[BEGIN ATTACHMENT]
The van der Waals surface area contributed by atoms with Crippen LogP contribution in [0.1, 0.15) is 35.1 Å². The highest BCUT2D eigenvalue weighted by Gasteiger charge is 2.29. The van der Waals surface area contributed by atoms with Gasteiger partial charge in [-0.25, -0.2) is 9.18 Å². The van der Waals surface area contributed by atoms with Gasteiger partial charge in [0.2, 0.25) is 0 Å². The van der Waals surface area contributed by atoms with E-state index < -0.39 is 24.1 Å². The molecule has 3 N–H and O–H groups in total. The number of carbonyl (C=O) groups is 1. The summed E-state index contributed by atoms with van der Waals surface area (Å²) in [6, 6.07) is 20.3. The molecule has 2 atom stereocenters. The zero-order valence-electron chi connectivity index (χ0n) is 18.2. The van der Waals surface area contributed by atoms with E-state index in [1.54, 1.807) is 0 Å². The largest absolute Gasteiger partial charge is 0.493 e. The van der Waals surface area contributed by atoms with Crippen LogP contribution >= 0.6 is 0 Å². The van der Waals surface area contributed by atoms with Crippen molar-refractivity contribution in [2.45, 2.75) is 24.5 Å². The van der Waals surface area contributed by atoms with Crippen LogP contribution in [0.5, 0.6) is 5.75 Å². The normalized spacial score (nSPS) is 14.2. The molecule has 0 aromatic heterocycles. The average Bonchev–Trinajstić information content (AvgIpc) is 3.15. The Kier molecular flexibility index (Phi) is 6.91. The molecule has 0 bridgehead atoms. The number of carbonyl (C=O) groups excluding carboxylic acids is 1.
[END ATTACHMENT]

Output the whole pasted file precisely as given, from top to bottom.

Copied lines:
The van der Waals surface area contributed by atoms with Crippen LogP contribution in [0.1, 0.15) is 35.1 Å². The highest BCUT2D eigenvalue weighted by Gasteiger charge is 2.29. The van der Waals surface area contributed by atoms with Gasteiger partial charge in [-0.25, -0.2) is 9.18 Å². The van der Waals surface area contributed by atoms with Gasteiger partial charge in [0.2, 0.25) is 0 Å². The van der Waals surface area contributed by atoms with E-state index < -0.39 is 24.1 Å². The molecule has 3 N–H and O–H groups in total. The number of carbonyl (C=O) groups is 1. The summed E-state index contributed by atoms with van der Waals surface area (Å²) in [6, 6.07) is 20.3. The molecule has 2 atom stereocenters. The zero-order valence-electron chi connectivity index (χ0n) is 18.2. The van der Waals surface area contributed by atoms with E-state index in [1.54, 1.807) is 0 Å². The largest absolute Gasteiger partial charge is 0.493 e. The van der Waals surface area contributed by atoms with Crippen LogP contribution >= 0.6 is 0 Å². The van der Waals surface area contributed by atoms with Crippen molar-refractivity contribution in [2.45, 2.75) is 24.5 Å². The van der Waals surface area contributed by atoms with Crippen LogP contribution in [0.5, 0.6) is 5.75 Å². The normalized spacial score (nSPS) is 14.2. The molecule has 0 aromatic heterocycles. The average Bonchev–Trinajstić information content (AvgIpc) is 3.15. The Kier molecular flexibility index (Phi) is 6.91. The molecule has 0 bridgehead atoms. The number of carbonyl (C=O) groups excluding carboxylic acids is 1.